The Biochemistry and Structural Biology Lab.
Kuo-Long Lou, Ph.D
Associate Professor of Biochemistry and Structural Biology
Graduate Institute of Oral Biology, School of Dentistry, College of Medicine / Institute of Biochemistry and Molecular Biology, College of Medicine / Institute of Biotechnology, College of Bio-Resources and Agriculture / Center for biotechnology, National Taiwan University / R.O.C.
Office Tel: +886-2-23123456 ext. 66616
Office Fax: +886-2-23820685
1987 Department of Environmental Engineering National Cheng-Kung University/R.O.C. (B.S.)
1989 Institute of Biological Chemistry National Cheng-Kung University/R.O.C. (M.S.)
1993 Department of Structural Biology, Biozentrum University of Basel/ Switzerland (M.A.)
1996 Department of Structural Biology, Biozentrum University of Basel/S witzerland (Ph.D.)
1991-1992 Institute of Biology III University of Freiburg/ Germany (T.A.)
1992-1996 Department of Structural Biology, Biozentrum University of Basel/ Switzerland (T.A.)
1996 Department of Structural Biology, Biozentrum University of Basel/ Switzerland (Postdoc)
1997-1999 Department of Medical Physiology and Biophysics/ Neurosciences Research Groups, Faculty of Medicine, University of Calgary/ Canada (Research Associate)
1999-2003 Graduate Institute of Oral Biology/ Medical College / National Taiwan University (Assistant Professor)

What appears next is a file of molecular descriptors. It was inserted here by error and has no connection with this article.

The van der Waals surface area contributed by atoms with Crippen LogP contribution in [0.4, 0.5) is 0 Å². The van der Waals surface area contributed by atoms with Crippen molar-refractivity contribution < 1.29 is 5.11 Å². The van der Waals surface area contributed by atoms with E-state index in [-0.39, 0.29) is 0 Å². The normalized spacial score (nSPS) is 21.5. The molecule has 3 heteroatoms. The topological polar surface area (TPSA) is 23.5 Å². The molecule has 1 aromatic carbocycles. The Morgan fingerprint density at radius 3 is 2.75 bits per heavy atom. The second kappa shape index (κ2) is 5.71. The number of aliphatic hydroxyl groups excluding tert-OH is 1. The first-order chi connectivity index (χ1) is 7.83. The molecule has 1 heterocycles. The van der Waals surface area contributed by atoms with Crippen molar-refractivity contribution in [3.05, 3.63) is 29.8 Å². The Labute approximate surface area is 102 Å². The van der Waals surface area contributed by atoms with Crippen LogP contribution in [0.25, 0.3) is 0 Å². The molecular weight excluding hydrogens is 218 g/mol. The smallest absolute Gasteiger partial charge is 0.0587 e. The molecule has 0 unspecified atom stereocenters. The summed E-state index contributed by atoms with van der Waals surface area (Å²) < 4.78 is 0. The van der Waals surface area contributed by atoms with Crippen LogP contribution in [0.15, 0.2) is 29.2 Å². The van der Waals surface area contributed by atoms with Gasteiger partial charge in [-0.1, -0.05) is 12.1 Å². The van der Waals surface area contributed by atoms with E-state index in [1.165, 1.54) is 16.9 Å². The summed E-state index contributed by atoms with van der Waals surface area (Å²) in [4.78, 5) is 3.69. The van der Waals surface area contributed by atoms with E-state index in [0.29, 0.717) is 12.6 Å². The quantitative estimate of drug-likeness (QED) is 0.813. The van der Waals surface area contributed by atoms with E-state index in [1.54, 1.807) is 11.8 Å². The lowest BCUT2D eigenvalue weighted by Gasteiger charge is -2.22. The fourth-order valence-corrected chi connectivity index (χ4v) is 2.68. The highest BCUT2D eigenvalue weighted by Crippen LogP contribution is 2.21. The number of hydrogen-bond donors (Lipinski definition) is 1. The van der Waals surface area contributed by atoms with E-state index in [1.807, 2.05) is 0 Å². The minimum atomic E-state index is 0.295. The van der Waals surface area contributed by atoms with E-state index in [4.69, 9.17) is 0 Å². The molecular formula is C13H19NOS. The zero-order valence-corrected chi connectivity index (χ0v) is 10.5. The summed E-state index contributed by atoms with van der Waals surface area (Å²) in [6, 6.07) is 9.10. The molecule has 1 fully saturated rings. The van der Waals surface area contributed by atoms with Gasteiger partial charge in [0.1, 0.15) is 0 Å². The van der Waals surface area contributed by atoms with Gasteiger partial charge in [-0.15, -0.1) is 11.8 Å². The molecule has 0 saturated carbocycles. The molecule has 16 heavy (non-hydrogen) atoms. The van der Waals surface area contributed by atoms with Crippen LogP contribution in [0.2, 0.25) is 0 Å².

2002- Institute of Biochemistry and Molecular Biology / Medical College/ National Taiwan University (Joint Appointment)
2008- Institute of Biotechnology/ Bio-Resources and Agriculture College/ National Taiwan University (Joint Appointment)
2009- Center for Biotechnology/ National Taiwan University (Joint Appointment)
The research of Dr. Kuo-Long Lou has been recently focused on the studies of structure and functional regulations of potassium channels. These studies are mainly based upon the structural analysis in combination with biochemical and electrophysiological methods applied to develop the gating mechanisms of potassium channels in nanoscales or in atomic levels. Meanwhile, through the approach via toxin-channel interactions, Dr. Lou has proposed several novel theoretical hypotheses and therefore expanded the collaborations with other institutions both inside and outside the university.
Huang, P. T., Shiau Y. S. & Lou K. L.* (2007). The Interaction of Spider Gating Modifier Peptides with Voltage-Gated Potassium Channels. Toxicon. 49, 285-292.
The structure-functional study of potassium channel regulations. We combine biochemistry, structural biology, bioinformatics, and cellular electrophysiology to approach and to investigate the molecular mechanism of Kir channel regulations (ROMK1 and KATP) and Kv channel gating. (in collaboration with pharmacology department).
(A) Toxin-channel interactions. The hanatoxins and other toxins, are investigated with facilities of synchrotron radiations. (international collaborations with Academia Sinica, NSRRC, pharmacology, Bragg Institutes and Sidney Univ.) In addition, regarding the molecular mechanism of binding-induced inhibition of gating in voltage-dependent K+-channels by hanatoxin, molecular docking simulations revealed significant conformational change of S3C segment in the structure of S3C-hanatoxin complex, which has been comprehended as a reasonable factor resulting in the inhibition of channel activation not through blocking directly on the pore. Further experiments with biochemical and kinetic methods, e.g., stopped-flow technique and fluorescence titration, were used to verify such hypothesis.